During the recent decades, it has become clear that monocropping of coconut (which still is the dominant way of management) is no longer a viable option. Due to its architecture, coconut palms simply cannot optimize the use of the land. They need enough space to fully develop their potential. On the other hand, the coconut palm needs and can accommodate other plants around or under its canopy. When comparing coconut with other plantation crops, at first glance, this may appear to be a disadvantage, but in fact it is an advantage. As the palms provide some shade, they are very well suited for the incorporation of other crops, including tree crops.

In many diversified coconut farms, the owner earns much more from the intercrops than from the coconuts. When suitable crops are integrated and proper distances are observed, competition is avoided. Commonly, the intensive cultivation of the farms also results in higher coconut yields.

We may consider densely planted diversified farms as ‘ecological marvels,’ as the internationally renowned Professor for Agroforestry P. K. Ramachandran Nair depicts in his paper, “Managed Multi-strata Tree + Crop Systems.”

Additional crops provide a buffer against losses due to low copra prices and the effects of droughts as well. At the same time, by integrating additional crops, farm diversification significantly helps to bind atmospheric carbon. Thus, it helps to mitigate the increasing atmospheric carbon levels, the main cause of climate change. Coconut farms can become part of a climate solution.

If done correctly, additional crops also contribute to improving microclimate and soil fertility, which helps farms to better withstand droughts. Yet, in many farms the realization of those benefits goes along with the need to replant the aging palms. Hence, long-term farm improvement plans have to consider this as well.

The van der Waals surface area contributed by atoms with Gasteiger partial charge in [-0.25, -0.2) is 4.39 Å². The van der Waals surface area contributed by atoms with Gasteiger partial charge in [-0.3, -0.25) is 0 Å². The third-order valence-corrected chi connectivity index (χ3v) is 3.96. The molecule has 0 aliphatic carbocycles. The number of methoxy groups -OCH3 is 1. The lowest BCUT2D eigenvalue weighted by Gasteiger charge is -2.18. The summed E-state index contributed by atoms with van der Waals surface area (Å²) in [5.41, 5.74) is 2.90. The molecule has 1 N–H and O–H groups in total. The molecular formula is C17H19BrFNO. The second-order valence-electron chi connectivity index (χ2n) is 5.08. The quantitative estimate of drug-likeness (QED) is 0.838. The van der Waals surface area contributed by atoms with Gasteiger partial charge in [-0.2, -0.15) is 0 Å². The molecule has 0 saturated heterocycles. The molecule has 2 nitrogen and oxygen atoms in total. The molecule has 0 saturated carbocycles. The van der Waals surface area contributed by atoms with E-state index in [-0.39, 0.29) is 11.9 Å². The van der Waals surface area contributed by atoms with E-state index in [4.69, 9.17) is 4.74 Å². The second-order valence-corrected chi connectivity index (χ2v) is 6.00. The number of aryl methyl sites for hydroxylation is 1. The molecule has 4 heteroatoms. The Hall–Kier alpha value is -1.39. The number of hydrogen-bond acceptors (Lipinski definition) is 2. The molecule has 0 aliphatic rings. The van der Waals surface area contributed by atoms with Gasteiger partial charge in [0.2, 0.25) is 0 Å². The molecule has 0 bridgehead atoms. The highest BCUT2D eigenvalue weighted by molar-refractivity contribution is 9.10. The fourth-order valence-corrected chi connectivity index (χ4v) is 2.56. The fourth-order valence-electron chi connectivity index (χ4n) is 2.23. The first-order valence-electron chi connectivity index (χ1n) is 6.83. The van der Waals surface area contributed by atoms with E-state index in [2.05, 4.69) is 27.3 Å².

Despite challenges, there are ample opportunities for young people. While in the past agricultural intensification was driven by additional (external) inputs, the better utilization of land under coconut palms—we may call it ecological intensification—requires actionable knowledge as the foremost input. There are no specific trainings designed for young people in the coconut sector, however, there are two curricula available for the coconut sector which help young people as well to acquire essential entrepreneurial knowledge and to learn about sustainable practices and options to diversify coconut farms and livelihoods.

The training module titled “Coconut Farming as a Business” prepared by GIZ in cooperation with the Philippine Coconut Authority (PCA) makes farmers aware of the often-neglected money matters and aims to equip the participants with basic entrepreneurial skills. Knowledge of business-related matters will enable the farming families to make informed decisions on the future of their farms.

The second training curriculum titled “Climate Resilient Coconut Farm Management” developed recently by the Responsible Land Governance Mindanao Project of GIZ in cooperation with the Gingoog Bay Alliance (GBA) addresses the need for timely information on various aspects of coconut farm management and improvements in view of climate change. Together, these two curricula provide useful insights on various economic, entrepreneurial, ecological and agricultural aspects of coconut farming.

If accompanied by additional measures such as cross-farm visits, linkages to credit and market, these trainings may inspire out-of-school youth to explore possible options and engage in farming. There may be unrecognized livelihood opportunities right in their family’s farm or in the farm of a neighbor willing to enter into a lease agreement to create a win-win situation. Local initiatives may help potential young farmers.